The poll also found that voters’ approval of Cuomo’s handling of the pandemic had hardly changed from last month: 60 percent approved and 33 percent did not.

Cuomo received positive grades on four specifics related to the pandemic: communicating, providing accurate information, reopening plans, and managing the vaccine rollout.

However, when it comes to making COVID-related nursing-home death data public, voters gave Cuomo a negative grade, 27 percent to 66 percent.

On the way Cuomo has handled the allegations of sexual harassment, two-thirds of Democrats are satisfied, as are 56 percent of independents; 57 percent of Republicans are not satisfied. Fifty-four percent of men and 59 percent of women say they are satisfied with the way he has addressed those allegations.

Cuomo has lost ground in running for a fourth term, the poll found. Thirty-four percent of voters say they are prepared to re-elect Cuomo if he runs for re-election in 2022 and 52 percent say they would “prefer someone else,” down from the split of 46 percent to 45 percent in February.

If Cuomo were to resign or be impeached, he would be succeeded by Lieutenant Governor Kathy Hochul. Siena polled her for the first time statewide and found she has a 23 percent to 14 percent favorability rating while 64 percent of those polled have never heard of her or don’t know enough to have an opinion.

Meanwhile, Attorney General James, a Democrat who issued the Jan. 28 report that found more nursing-home residents died of COVID-19 than data from the state’s health department reflected and is currently overseeing the investigation into the sexual harassment allegations against Cuomo, polled at her highest favorability rating ever.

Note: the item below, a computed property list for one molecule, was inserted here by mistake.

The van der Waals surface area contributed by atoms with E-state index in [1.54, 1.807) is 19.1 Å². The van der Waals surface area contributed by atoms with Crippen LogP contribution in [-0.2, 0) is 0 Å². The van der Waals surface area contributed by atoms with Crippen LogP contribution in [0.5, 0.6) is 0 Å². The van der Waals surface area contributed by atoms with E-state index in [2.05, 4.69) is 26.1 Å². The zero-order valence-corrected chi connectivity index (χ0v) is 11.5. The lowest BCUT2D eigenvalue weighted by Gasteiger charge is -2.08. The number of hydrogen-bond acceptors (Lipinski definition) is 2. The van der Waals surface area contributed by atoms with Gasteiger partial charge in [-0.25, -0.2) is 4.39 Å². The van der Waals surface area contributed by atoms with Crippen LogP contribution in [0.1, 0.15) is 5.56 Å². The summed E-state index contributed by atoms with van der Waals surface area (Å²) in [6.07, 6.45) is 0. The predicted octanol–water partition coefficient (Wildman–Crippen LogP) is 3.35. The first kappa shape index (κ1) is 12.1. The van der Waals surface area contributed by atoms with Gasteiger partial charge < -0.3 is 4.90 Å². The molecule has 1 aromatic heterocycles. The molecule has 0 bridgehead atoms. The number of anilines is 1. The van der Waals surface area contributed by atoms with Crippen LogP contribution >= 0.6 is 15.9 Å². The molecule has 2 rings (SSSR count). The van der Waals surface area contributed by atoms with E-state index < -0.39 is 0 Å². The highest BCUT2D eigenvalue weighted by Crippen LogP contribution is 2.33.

Forty percent of voters gave her a favorable rating compared to 14 percent who gave her an unfavorable rating while 46 percent didn’t know or had no opinion.

Carl Heastie, the Assembly Speaker who formed a committee to investigate impeachment of Cuomo, also got his highest ever favorability rating at 16 percent; his unfavorable rating was 14 percent and 71 percent didn’t know or had no opinion.

Only 3 percent of voters didn’t know or had no opinion on Cuomo’s job performance.

Seventeen percent gave him an excellent rating, 29 percent said he was doing a good job, 22 percent said a fair job, while 30 percent said he was doing a poor job.

Another high was recorded for voters who think sexual harassment in the workplace is a very significant problem: 49 percent. Thirty-nine percent think it’s somewhat significant, 10 percent said it’s not very significant, 3 percent think it’s not at all significant, and 6 percent don’t know or don’t have an opinion.

MAJORBROWN's picture
Joined: 03/19/2021 - 21:53

Allowing this very arrogant, insensitive POS to stay in office speaks poorly for New York and its citizens. I know the state is democrat and liberal, but, this man is responsible for the deaths of a lot of folks my age and he needs to be held accountable. Its is a sad story that anyone would speak for him.